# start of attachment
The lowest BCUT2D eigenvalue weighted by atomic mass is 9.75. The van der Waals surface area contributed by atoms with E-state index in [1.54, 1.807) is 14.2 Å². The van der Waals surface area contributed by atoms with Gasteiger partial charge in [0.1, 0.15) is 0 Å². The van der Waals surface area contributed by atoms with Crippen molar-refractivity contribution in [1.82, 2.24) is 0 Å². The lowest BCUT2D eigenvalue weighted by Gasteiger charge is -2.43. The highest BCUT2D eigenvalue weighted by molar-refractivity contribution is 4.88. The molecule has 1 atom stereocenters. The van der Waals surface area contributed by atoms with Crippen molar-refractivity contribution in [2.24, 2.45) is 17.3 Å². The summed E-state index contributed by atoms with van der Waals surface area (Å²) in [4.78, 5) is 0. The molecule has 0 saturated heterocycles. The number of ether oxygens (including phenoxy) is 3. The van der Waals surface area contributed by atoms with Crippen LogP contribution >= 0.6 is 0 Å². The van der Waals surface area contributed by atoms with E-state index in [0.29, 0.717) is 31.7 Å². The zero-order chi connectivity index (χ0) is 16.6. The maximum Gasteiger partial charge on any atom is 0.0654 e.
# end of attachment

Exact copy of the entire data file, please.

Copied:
The lowest BCUT2D eigenvalue weighted by atomic mass is 9.75. The van der Waals surface area contributed by atoms with E-state index in [1.54, 1.807) is 14.2 Å². The van der Waals surface area contributed by atoms with Gasteiger partial charge in [0.1, 0.15) is 0 Å². The van der Waals surface area contributed by atoms with Crippen molar-refractivity contribution in [1.82, 2.24) is 0 Å². The lowest BCUT2D eigenvalue weighted by Gasteiger charge is -2.43. The highest BCUT2D eigenvalue weighted by molar-refractivity contribution is 4.88. The molecule has 1 atom stereocenters. The van der Waals surface area contributed by atoms with Crippen molar-refractivity contribution in [2.24, 2.45) is 17.3 Å². The summed E-state index contributed by atoms with van der Waals surface area (Å²) in [4.78, 5) is 0. The molecule has 0 saturated heterocycles. The number of ether oxygens (including phenoxy) is 3. The van der Waals surface area contributed by atoms with Crippen LogP contribution >= 0.6 is 0 Å². The van der Waals surface area contributed by atoms with E-state index in [0.29, 0.717) is 31.7 Å². The zero-order chi connectivity index (χ0) is 16.6. The maximum Gasteiger partial charge on any atom is 0.0654 e.